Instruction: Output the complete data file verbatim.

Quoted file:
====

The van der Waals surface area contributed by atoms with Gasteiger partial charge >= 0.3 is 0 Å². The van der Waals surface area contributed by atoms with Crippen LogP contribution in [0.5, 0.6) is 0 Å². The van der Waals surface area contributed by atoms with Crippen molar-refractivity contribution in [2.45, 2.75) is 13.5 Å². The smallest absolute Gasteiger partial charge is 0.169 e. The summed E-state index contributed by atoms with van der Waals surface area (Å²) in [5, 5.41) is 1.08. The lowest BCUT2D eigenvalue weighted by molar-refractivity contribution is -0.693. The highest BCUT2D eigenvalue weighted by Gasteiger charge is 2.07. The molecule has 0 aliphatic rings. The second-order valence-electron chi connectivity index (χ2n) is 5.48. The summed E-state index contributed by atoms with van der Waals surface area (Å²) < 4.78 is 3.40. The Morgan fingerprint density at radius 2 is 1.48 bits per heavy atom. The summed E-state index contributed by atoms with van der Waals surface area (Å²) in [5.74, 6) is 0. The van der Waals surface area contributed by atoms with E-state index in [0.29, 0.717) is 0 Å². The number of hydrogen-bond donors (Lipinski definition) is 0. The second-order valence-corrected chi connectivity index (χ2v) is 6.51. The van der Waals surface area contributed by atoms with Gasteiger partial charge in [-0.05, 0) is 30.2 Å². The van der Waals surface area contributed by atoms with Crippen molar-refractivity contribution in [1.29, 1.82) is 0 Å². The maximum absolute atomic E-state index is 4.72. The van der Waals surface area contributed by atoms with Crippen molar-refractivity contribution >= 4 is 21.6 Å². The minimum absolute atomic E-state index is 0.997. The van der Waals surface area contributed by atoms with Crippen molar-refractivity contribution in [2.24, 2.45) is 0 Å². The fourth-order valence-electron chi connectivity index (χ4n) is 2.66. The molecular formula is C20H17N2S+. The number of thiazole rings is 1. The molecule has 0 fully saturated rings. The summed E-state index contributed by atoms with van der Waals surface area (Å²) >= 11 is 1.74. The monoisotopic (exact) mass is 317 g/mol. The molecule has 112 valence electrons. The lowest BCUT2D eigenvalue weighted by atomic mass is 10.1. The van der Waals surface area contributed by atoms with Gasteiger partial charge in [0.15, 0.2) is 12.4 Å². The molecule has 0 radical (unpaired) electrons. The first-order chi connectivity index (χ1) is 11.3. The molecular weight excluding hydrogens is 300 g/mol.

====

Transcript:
The van der Waals surface area contributed by atoms with Gasteiger partial charge >= 0.3 is 0 Å². The van der Waals surface area contributed by atoms with Crippen LogP contribution in [0.5, 0.6) is 0 Å². The van der Waals surface area contributed by atoms with Crippen molar-refractivity contribution in [2.45, 2.75) is 13.5 Å². The smallest absolute Gasteiger partial charge is 0.169 e. The summed E-state index contributed by atoms with van der Waals surface area (Å²) in [5, 5.41) is 1.08. The lowest BCUT2D eigenvalue weighted by molar-refractivity contribution is -0.693. The highest BCUT2D eigenvalue weighted by Gasteiger charge is 2.07. The molecule has 0 aliphatic rings. The second-order valence-electron chi connectivity index (χ2n) is 5.48. The summed E-state index contributed by atoms with van der Waals surface area (Å²) < 4.78 is 3.40. The Morgan fingerprint density at radius 2 is 1.48 bits per heavy atom. The summed E-state index contributed by atoms with van der Waals surface area (Å²) in [5.74, 6) is 0. The van der Waals surface area contributed by atoms with E-state index in [0.29, 0.717) is 0 Å². The number of hydrogen-bond donors (Lipinski definition) is 0. The second-order valence-corrected chi connectivity index (χ2v) is 6.51. The van der Waals surface area contributed by atoms with Gasteiger partial charge in [-0.05, 0) is 30.2 Å². The van der Waals surface area contributed by atoms with Crippen molar-refractivity contribution in [1.29, 1.82) is 0 Å². The maximum absolute atomic E-state index is 4.72. The van der Waals surface area contributed by atoms with Crippen molar-refractivity contribution >= 4 is 21.6 Å². The minimum absolute atomic E-state index is 0.997. The van der Waals surface area contributed by atoms with Crippen molar-refractivity contribution in [2.24, 2.45) is 0 Å². The fourth-order valence-electron chi connectivity index (χ4n) is 2.66. The molecular formula is C20H17N2S+. The number of thiazole rings is 1. The molecule has 0 fully saturated rings. The summed E-state index contributed by atoms with van der Waals surface area (Å²) >= 11 is 1.74. The monoisotopic (exact) mass is 317 g/mol. The molecule has 112 valence electrons. The lowest BCUT2D eigenvalue weighted by atomic mass is 10.1. The van der Waals surface area contributed by atoms with Gasteiger partial charge in [0.15, 0.2) is 12.4 Å². The molecule has 0 radical (unpaired) electrons. The first-order chi connectivity index (χ1) is 11.3. The molecular weight excluding hydrogens is 300 g/mol.